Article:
Kenney fires back at Bloc leader's remarks on western priorities
Yves-François Blanchet said Alberta and Saskatchewan shouldn't look to him for help
Alberta Premier Jason Kenney has blasted Bloc Québécois Leader Yves-François Blanchet on Wednesday for his comments on the oil and gas industry and western interests.
During a "state of the industry" luncheon hosted by the Canadian Association of Oilwell Drilling Contractors in Calgary on Wednesday, Kenney had choice words for the Bloc leader after Blanchet said not to count on his party to support more autonomy for an "oil state."
"Quebec tabled a budget with a $4 billion surplus — thanks to a $13 billion equalization payment from Ottawa," Kenney, the keynote speaker, told a sold-out crowd at the Westin Calgary.
"If you are so opposed to the energy that we produce in Alberta, then why are you so keen on taking the money generated by the oilfield workers in this province and across Western Canada? You can not have your cake and eat it too," Kenney said in a charged speech that received a standing ovation.
Kenney was directly responding to comments made by Blanchet after the Bloc leader met with Prime Minister Justin Trudeau in Ottawa earlier Wednesday.
Don't count on me to support western demands: Bloc leader
The Liberal federal government, which was shut out of Alberta and Saskatchewan in the Oct. 21 election, is faced with greater demands for power and autonomy from both some western premiers and Quebec, where voters elected 32 Bloc MPs.
Quebec has long fought for more autonomy from the federal government — and the Bloc Québécois is explicitly separatist — but Kenney borrowed a page from the eastern province's handbook last Saturday. He announced the appointment of a "fair deal" panel to look at ways to give Alberta more autonomy from the federal government
Kenney said Alberta's "fair deal" panel would look at ideas like pulling out of the Federal-Provincial Tax Collection Agreement, establishing a provincial police force to replace the RCMP, withdrawing from the Canada Pension Plan to create a provincial plan and opting out of federal cost-sharing programs.
But when Blanchet was asked what advice he had for provinces like Alberta and Saskatchewan that seek more independence from the federal government, he didn't offer his support.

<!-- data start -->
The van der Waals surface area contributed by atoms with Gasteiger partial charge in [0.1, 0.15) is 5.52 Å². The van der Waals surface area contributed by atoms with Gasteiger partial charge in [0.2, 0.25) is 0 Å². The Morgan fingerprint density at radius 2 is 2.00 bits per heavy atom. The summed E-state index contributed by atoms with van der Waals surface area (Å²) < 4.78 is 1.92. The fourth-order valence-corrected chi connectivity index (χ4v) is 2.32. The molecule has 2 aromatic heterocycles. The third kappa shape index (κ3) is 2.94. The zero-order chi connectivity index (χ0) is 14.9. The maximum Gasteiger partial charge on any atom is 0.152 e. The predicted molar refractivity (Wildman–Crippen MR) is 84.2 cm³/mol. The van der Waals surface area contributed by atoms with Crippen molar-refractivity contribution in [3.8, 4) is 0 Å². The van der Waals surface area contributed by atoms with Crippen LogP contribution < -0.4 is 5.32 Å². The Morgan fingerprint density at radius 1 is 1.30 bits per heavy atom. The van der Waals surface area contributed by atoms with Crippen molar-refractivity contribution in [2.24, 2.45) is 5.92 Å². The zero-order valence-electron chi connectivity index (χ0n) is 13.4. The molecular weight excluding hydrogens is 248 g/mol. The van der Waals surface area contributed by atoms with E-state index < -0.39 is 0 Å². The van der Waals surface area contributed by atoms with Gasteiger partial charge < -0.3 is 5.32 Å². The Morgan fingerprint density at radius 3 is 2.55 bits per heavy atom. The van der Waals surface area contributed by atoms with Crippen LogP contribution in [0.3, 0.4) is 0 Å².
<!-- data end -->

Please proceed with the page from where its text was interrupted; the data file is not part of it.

If they are trying to create an oil state in Western Canada, they cannot expect any help from us.- Bloc Leader Yves-François Blanchet
"If they were attempting to create a green state in Western Canada, I might be tempted to help them. If they are trying to create an oil state in Western Canada, they cannot expect any help from us," Blanchet said at a press conference.
"We will keep fighting this idea to obsessively want to extract oil from the ground and make the planet warmer."
'Pick a lane,' Kenney fires back
That raised hackles for Kenney, who has repeatedly taken issue with Quebecers who criticize Alberta's oil and gas industry. He argues that Albertans contribute "disproportionately" to the federal government's coffers to the tune of about $20 billion net a year — even though Alberta's economy has struggled since the 2014 oil downturn — while Quebecers repeatedly receive the largest equalization payments from Ottawa.
"Pick a lane," Kenney told Blanchet in his speech on Wednesday.
"Either you can say as Quebec that you're no longer going to take the energy and equalization resources that come from Western Canada's oil and gas industry … or you can do what we do as Canadians, coming together to support each other, especially in times of adversity."
How equalization actually works
When politicians often talk about their respective provinces and taxpayers paying for equalization, technically, the money comes from federal general revenue, like income and corporate taxes, the GST, and tariffs on imports that all Canadians pay into.
The federal program that provides transfer payments to lower income provinces to help address fiscal disparity across the country and allow for comparable public services from coast to coast.